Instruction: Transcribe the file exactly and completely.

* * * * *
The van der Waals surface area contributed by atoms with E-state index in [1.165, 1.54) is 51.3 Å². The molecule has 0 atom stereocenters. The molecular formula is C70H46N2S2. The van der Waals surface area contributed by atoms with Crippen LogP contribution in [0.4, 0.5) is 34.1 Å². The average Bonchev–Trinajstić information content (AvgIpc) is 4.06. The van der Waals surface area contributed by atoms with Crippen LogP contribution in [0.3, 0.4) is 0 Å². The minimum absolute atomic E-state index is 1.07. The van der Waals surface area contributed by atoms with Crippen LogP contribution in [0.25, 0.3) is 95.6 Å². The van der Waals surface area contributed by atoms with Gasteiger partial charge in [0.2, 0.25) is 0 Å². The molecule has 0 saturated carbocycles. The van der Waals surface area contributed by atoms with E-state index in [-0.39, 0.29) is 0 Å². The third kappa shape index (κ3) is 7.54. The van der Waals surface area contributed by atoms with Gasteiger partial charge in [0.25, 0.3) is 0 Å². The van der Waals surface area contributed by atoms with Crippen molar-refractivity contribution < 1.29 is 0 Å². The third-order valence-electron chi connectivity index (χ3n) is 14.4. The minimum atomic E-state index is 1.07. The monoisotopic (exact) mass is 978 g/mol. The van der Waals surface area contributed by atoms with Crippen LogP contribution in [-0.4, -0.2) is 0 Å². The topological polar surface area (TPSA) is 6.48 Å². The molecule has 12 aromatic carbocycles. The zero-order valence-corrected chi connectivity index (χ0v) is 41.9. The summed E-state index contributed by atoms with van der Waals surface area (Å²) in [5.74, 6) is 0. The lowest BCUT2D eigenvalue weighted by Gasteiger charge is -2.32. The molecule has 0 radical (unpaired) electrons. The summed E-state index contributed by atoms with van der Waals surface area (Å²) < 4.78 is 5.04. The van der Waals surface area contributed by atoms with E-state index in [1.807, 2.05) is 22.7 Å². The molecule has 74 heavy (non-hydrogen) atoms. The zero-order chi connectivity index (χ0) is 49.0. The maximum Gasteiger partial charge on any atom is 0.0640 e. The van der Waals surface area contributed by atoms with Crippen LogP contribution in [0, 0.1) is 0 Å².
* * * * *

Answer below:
The van der Waals surface area contributed by atoms with E-state index in [1.165, 1.54) is 51.3 Å². The molecule has 0 atom stereocenters. The molecular formula is C70H46N2S2. The van der Waals surface area contributed by atoms with Crippen LogP contribution in [0.4, 0.5) is 34.1 Å². The average Bonchev–Trinajstić information content (AvgIpc) is 4.06. The van der Waals surface area contributed by atoms with Crippen LogP contribution in [0.3, 0.4) is 0 Å². The minimum absolute atomic E-state index is 1.07. The van der Waals surface area contributed by atoms with Crippen LogP contribution in [0.25, 0.3) is 95.6 Å². The van der Waals surface area contributed by atoms with Gasteiger partial charge in [0.2, 0.25) is 0 Å². The molecule has 0 saturated carbocycles. The van der Waals surface area contributed by atoms with E-state index in [-0.39, 0.29) is 0 Å². The third kappa shape index (κ3) is 7.54. The van der Waals surface area contributed by atoms with Gasteiger partial charge in [0.25, 0.3) is 0 Å². The van der Waals surface area contributed by atoms with Crippen molar-refractivity contribution < 1.29 is 0 Å². The third-order valence-electron chi connectivity index (χ3n) is 14.4. The minimum atomic E-state index is 1.07. The monoisotopic (exact) mass is 978 g/mol. The van der Waals surface area contributed by atoms with Crippen LogP contribution in [-0.4, -0.2) is 0 Å². The topological polar surface area (TPSA) is 6.48 Å². The molecule has 12 aromatic carbocycles. The zero-order valence-corrected chi connectivity index (χ0v) is 41.9. The summed E-state index contributed by atoms with van der Waals surface area (Å²) in [5.74, 6) is 0. The lowest BCUT2D eigenvalue weighted by Gasteiger charge is -2.32. The molecule has 0 radical (unpaired) electrons. The summed E-state index contributed by atoms with van der Waals surface area (Å²) < 4.78 is 5.04. The van der Waals surface area contributed by atoms with E-state index in [1.807, 2.05) is 22.7 Å². The molecule has 74 heavy (non-hydrogen) atoms. The zero-order chi connectivity index (χ0) is 49.0. The maximum Gasteiger partial charge on any atom is 0.0640 e. The van der Waals surface area contributed by atoms with Crippen LogP contribution in [0, 0.1) is 0 Å².